Should I Do A 100% Water Change? Question

Discussion in 'Freshwater Beginners' started by Tricia120, Jun 26, 2018.

  1. Tricia120

    Tricia120New MemberMember


    My 12 gallon tank has been up and running with fish and plants for a year now. Unfortunately our last rummy nose tetra died (due to our high nitrates most likely, we just added a pothos hoping we could bring the nitrAtes down) and now there are no fish in the tank. Here are our parameters:

    PH: 7.4
    Nitrites: 0ppm
    Ammonia: not quite 0 but definitely below .25ppm, there was a tiny twinge of green on my test
    NitrAtes: 80ppm

    Now that I have no fish left in the tank (just some plants and a few teeny snails that came in from the plants), I'm wondering if it's best to do a 100% water change to get rid of those nitrAtes and that small bit of ammonia. Or maybe just 75% with my gravel vacuum? Our tap water has 5ppm nitrAtes.

  2. Lagertha

    LagerthaValued MemberMember

    Nothing wrong with 100% water changes in my opinion and in the opinion of a lot of pro fish keepers.

    Keep your filter media/sponge wet and your cycle will be ok BUT without fish providing ammonia your cycle will die soon anyway unless you add an ammonia source.
  3. bryangar

    bryangarWell Known MemberMember

    I don’t see why not, it shouldn’t harm any of the plants. You can do either one you want.
  4. OP

    Tricia120New MemberMember

    Okay thanks! How long do you think it will be before my cycle dies? The rummy nose died yesterday. He shared the tank with two other tetras and a platy but they all died a month ago so it's only been the one tetra for a month.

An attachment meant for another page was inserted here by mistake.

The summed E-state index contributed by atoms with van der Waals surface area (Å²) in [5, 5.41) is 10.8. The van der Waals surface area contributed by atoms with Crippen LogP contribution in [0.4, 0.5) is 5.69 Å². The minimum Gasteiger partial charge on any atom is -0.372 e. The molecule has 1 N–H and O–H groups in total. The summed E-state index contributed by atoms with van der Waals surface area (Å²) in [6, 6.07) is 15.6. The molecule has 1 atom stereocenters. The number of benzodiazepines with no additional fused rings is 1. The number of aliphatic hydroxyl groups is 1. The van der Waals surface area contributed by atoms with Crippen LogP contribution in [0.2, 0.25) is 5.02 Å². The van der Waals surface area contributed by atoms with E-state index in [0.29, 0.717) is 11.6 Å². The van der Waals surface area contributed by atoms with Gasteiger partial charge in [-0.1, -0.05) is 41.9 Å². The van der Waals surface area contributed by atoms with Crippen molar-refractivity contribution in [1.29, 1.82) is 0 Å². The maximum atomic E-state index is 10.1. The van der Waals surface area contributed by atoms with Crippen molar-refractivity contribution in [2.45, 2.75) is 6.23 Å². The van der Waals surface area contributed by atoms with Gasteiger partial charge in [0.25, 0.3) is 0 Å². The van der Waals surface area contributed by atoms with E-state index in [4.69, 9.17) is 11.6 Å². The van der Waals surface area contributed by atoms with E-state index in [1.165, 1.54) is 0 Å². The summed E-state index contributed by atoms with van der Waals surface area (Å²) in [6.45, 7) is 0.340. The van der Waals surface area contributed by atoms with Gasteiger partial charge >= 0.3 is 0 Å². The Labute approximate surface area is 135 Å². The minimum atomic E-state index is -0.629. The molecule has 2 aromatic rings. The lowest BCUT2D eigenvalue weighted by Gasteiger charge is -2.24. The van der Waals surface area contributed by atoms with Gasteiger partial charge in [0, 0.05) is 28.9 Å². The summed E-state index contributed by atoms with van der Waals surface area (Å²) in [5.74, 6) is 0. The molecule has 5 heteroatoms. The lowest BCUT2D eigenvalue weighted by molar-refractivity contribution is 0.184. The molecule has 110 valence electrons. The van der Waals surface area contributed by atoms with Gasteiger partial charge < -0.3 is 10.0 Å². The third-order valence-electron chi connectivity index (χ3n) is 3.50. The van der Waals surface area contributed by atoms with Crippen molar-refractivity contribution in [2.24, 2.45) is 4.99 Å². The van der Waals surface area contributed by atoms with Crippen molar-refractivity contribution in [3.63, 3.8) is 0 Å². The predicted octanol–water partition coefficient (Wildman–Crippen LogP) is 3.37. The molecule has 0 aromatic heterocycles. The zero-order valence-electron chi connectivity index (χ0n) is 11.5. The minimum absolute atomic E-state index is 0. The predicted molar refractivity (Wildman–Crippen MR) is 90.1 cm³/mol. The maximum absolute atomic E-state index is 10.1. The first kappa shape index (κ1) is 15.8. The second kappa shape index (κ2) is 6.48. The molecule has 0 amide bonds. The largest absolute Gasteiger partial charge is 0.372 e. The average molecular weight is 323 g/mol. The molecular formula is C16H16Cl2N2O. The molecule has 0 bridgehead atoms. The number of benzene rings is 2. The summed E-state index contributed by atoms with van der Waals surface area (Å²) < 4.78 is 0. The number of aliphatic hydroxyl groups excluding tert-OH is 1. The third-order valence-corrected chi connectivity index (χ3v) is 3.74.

5. IHaveADogToo

    IHaveADogTooWell Known MemberMember

    The beneficial bacteria can starve to death without an ammonia source after only a couple days. At most. If you drop a little bit of fish food in the tank, the fish food will start to decay and release ammonia into the water, thus feeding the bacteria and keeping it alive. Or if you have some pure ammonia, you can add that to the tank instead. You get more control over ammonia levels with pure ammonia.
  6. OP

    Tricia120New MemberMember

    Gotcha, okay thanks guys this helped a lot!
  7. jdhef

    jdhefModeratorModerator Member

    In the future you may want to preform more frequent or larger partial water changes in order to keep the nitrate levels down. Ideally you want to keep nitrates under 20ppm at all time, but since you have nitrates in your tap water that may be a little difficult, but you should definitely keep nitrates under 40ppm.
  8. OP

    Tricia120New MemberMember

    Thanks jdhef! Yeah once we realized we had nitrates in the tap, we decided we needed to increase the frequency of our water changes. Looks like this will be our fresh start to start doing that.

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